The Torrentshell 3L is an adequate, basic rain jacket with waterproof fabric but not waterproof zippers. It's a crinkly, stiff, and fairly bulky shell that gets the job done but isn't inspiring in any particular way. Non-waterproof zippers are covered by storm flaps, as are the pockets and pit vents. The hood and waist hem are both easily adjustable, and velcro tabs adorn the wrist cuffs. It works fine in the rain but isn't the most comfortable layer to wear over bare skin - or in general. While it's a tolerable rain shell, it just doesn't stand out from the crowd.
Patagonia Torrentshell 3L - Women's Review
Compare prices at 2 resellers Pros: Waterproof fabric, protective storm flaps, stowable
Cons: Crinkly and stiff, zippers not waterproof
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Our Analysis and Test Results
The Patagonia Torrentshell is a 3 layer jacket made of 100% recycled nylon made with Patagonia's H2NO treatment. It packs into its left-hand pocket and features an adjustable hood and hem, Velcro wrist cuffs, and dual direction pit zips.
The H2NO treatment on the Torrentshell's recycled nylon exterior does a solid job of repelling water. In both our extensive rain trials and our water pooling tests, it showed no weaknesses. This triple-layer construction makes a good barrier against the rain. However, none of the zippers are waterproof. The pockets and vents are small, fine zippers covered by storm flaps that will keep most rain out under non-intensive, regular use in moderate rain. The main zipper is wider toothed but protected by 2.5 storm flaps - one large flap inside, one large flap outside, and a second much narrower flap outside on the opposite side from the main storm flap. This system does a pretty good job of protecting the zippers from getting too wet in most rainstorms that can't be described by the words "deluge" or "gale".
The hood has dual adjustment points on either side of your chin, as well as a third on the back of your head. A modest brim helps protect your eyes. The hem is also adjustable on both sides, and the wrist cuffs adjust with velcro. Overall, the Torrentshell provides protection from the rain that's good enough for most people in most circumstances.
Unfortunately, when it comes to comfort, the Torrentshell is one of our least favorite models. It's stiff and crinkly and thick. It feels louder than normal to wear, has no stretch at all, and doesn't move with you very well. Putting our arms up in this jacket leaves our wrists more exposed than a lot of other models. The microfleece-lined neck Patagonia advertises is a narrow patch on the back of the neck; this was in a spot that barely touched the back of our necks. It doesn't have any microfleece on the chin, as many of its competitors do. The hood itself is on the small side and tends to leave your face exposed if you're sporting a ponytail.
We're also perplexed by the stowability of the hood. Said to "stow with a simplified cord-and-hook design", we can't figure out why you'd want to. To stow, it rolls down toward the back of your neck and a small hook from the adjustable back of the hood then hooks to a little loop on the tag in the jacket. It causes the chin guards to partially fold inward toward your face, completely covers the little microfleece neck patch, and holds the bulk of the hood on the back of your neck, which feels odd. At the end of the day, we found that the Torrentshell falls short of our comfort desires.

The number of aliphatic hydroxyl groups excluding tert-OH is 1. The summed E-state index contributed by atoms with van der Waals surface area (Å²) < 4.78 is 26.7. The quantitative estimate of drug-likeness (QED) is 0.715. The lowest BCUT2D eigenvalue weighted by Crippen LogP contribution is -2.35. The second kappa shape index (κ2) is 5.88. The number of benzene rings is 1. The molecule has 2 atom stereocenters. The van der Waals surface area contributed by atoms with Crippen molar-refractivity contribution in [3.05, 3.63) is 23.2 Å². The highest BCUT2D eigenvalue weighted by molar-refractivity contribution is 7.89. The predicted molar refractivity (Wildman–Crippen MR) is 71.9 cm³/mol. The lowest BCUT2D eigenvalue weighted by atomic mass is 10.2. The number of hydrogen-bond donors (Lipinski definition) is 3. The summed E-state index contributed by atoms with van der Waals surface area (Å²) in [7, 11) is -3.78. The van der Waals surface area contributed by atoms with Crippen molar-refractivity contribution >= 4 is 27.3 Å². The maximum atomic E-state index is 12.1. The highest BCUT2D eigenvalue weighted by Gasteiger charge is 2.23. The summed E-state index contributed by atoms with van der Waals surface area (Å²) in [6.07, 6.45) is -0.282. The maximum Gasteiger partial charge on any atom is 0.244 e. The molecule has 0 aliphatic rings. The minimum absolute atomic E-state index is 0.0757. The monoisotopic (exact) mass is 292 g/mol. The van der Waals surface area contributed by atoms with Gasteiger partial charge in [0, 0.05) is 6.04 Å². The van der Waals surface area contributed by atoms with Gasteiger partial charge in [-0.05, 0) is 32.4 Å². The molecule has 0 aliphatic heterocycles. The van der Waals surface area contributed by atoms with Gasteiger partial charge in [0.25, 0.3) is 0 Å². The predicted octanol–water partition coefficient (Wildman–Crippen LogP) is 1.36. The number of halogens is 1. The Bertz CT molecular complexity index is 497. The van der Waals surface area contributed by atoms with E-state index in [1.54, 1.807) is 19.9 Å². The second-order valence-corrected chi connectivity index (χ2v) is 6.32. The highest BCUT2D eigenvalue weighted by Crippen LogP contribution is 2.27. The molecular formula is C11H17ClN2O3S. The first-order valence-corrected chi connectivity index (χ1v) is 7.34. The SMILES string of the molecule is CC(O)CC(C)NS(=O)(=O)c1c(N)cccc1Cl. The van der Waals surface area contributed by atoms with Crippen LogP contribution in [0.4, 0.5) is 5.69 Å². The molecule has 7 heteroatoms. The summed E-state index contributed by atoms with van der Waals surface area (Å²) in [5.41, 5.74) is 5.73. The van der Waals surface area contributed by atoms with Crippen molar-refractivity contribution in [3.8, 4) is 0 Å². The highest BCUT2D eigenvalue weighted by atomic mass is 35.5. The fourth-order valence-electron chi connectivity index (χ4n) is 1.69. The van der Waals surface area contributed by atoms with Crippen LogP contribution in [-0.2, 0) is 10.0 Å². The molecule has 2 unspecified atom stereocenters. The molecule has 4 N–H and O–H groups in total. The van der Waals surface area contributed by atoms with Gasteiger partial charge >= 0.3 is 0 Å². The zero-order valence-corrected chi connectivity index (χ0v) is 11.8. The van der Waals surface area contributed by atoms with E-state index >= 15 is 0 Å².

A lightly textured interior helps this jacket wick away moisture a bit if you find yourself sweating in it. 10.5" dual-direction pit vents are also a big help. However, that's about where the breathability of the Torrentshell ends. Like many other rain jackets we tested, this one works fine for moderate-intensity activities but doesn't quite attain the level of breathability we prefer in a running jacket. It does offer decent wind resistance, though, but those non-waterproof zippers are a weak point on that front.
Constructed of ripstop recycled nylon, the Torrentshell is reasonably durable. Its DWR treatment held up well during our several months of testing and can be easily reapplied in a regular washing machine. It doesn't stretch at all, which could present issues if you're planning to be exceptionally active in your jacket, but we didn't have any problems with it throughout its many trials. Yet it's up against some seriously tough competition and just isn't as impressive as many others we tested. The single stitched seams are perfectly adequate but don't exactly give off the same "bombproof" impression as some other models do. Though it's worth noting that Patagonia backs all their products with their lifelong "Ironclad Guarantee".
Weight and Packability
Weighing 11.7 ounces, the Torrentshell is one of the heaviest rain jackets we tested. It does pack into its own left-hand pocket, though. This is a less pleasant process, though, as the stiff, bulky coat is difficult to jam through the comparatively small pocket opening. Once you do finally get the whole thing crammed inside, there's a small carabiner loop on the outside so you can easily clip this bulky mass to whatever you want.
The Torrentshell is on the low side of the average price among raincoats we tested. For the performance it brings to the table, there are much cheaper options. There are even cheaper options that perform better than this jacket. However, if you prefer buying sustainable options and don't need anything special from your rain jacket, this Patagonia piece is created using more sustainable methods than most - and that just might be worth the extra dough.
The Patagonia Torrentshell is an adequate rain jacket that does a solid job keeping the wearer dry. It's crinkly and bulky and not the most comfortable option, but it's also not the worst.
— Maggie Brandenburg